Sunday, May 26, 2013

How big is media surveillance under Obama

I'm as unhappy as the next guy about government surveillance on journalists and private citizens but I sure wish the media had been this focused when the Bush administration was doing it illegally. Even the NYT is verging on scaremongering about Obama's DoJ. I mean the hed screams US Leaks Inquiries Show How Wide a Net is Cast. About midway through the article it admits, "It is not clear how often the government has obtained reporters’ communications records."

The only person they could get on record for the story is one government guy whose life was ruined under the Bush administration for allegedly leaking about warrantless wiretaps -- on everybody. Meanwhile here's an interesting twist to the Rosen saga.
On Saturday, a Fox News executive said that the notice had gone to News Corp., its parent company, on Aug. 27, 2010, but that Fox News was not told until Friday. The executive said they were still trying to sort out how the notice fell through the cracks.
You might have thought this would be something the parent corp would have brought to their news station's attention right away. Kind of convenient they suddenly discovered it after the AP got all sorts of steam out of their surveillance. And again, in these Obama era cases it's not about wholesale spying on the population or the media. As the government states, "law enforcement officials said the leaks were alarming because someone had shared information while overseas intelligence operations were still under way."

If somebody can show me where any of these stories exposed government misconduct, I'm happy to join in the outrage but so far all I see is a few journos outing active counter-terrorism operations in countries that do pose a danger to our national security, effectively shutting them down because of the exposure. I don't feel so well served by that kind of traffic baiting journalism.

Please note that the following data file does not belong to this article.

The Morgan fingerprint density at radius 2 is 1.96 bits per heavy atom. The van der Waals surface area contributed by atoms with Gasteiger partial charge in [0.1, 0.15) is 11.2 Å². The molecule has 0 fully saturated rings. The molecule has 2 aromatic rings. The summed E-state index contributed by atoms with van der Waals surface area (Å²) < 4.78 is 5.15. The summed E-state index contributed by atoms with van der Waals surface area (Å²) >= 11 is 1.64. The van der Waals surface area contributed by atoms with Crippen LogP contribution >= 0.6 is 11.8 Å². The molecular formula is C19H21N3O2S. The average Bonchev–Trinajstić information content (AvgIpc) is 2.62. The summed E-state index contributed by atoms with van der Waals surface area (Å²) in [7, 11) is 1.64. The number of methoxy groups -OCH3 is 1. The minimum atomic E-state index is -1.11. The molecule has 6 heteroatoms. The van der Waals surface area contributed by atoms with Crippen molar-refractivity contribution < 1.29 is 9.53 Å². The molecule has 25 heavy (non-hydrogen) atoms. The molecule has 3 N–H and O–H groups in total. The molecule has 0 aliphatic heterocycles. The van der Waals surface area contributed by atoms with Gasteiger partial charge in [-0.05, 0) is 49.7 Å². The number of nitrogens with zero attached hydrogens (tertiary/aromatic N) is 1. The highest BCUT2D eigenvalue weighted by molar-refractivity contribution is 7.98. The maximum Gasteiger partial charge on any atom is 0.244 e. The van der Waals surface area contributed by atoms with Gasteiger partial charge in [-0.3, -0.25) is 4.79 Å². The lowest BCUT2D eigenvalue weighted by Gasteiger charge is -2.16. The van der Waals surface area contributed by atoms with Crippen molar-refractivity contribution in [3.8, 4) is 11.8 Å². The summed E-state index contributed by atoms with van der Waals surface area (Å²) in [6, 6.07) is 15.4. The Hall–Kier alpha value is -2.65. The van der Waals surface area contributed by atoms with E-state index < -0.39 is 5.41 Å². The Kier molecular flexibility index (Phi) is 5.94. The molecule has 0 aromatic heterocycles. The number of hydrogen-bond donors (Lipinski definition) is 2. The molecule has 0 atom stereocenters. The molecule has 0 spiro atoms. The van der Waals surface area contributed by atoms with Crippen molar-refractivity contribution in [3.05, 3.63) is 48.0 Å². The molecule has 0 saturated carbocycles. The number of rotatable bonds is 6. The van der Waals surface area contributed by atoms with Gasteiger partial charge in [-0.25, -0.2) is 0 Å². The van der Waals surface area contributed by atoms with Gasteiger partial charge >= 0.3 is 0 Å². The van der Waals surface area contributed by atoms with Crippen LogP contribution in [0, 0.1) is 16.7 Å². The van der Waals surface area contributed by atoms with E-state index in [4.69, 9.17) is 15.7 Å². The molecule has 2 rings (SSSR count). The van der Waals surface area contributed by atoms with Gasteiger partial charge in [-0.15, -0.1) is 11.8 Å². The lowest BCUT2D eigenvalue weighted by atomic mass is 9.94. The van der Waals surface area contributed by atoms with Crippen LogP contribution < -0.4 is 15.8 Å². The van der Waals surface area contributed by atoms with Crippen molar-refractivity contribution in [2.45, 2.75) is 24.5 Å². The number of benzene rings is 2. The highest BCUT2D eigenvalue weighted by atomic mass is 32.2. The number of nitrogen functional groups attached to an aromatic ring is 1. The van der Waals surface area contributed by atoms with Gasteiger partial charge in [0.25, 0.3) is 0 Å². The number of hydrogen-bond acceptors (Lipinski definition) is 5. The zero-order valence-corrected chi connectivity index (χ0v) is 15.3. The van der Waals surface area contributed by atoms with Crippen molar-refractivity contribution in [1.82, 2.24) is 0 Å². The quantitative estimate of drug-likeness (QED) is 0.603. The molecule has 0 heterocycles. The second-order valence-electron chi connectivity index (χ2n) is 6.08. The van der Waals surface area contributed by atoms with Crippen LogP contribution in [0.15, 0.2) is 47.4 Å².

I have to agree with Kevin Drum about this hue and cry over this.
Something about the Rosen case just doesn't add up. But a lot of people don't seem to be taking the possible outing of an intelligence source very seriously. They're acting as if the DOJ prosecution is over a completely meaningless story. That might be, but I think a bit less circling the wagons, and a bit more serious questioning, might be in order here.
I often watch these big journos on the twitter. They hate Obama, not for his politics but because he doesn't treat them with the respect they believe they deserve. Sadly, I don't believe the vast majority of them deserve the respect. They aren't informing the public. When he does hold a presser, they leap to find a single phrase out of hundreds of words and manufacture some kind of fauxtroversy out of it. They skip most of the salient points he makes about policy. Too boring. Doesn't bring in the eyeballs. Maybe if they showed the POTUS the kind of respect he deserves, they would get some in return.

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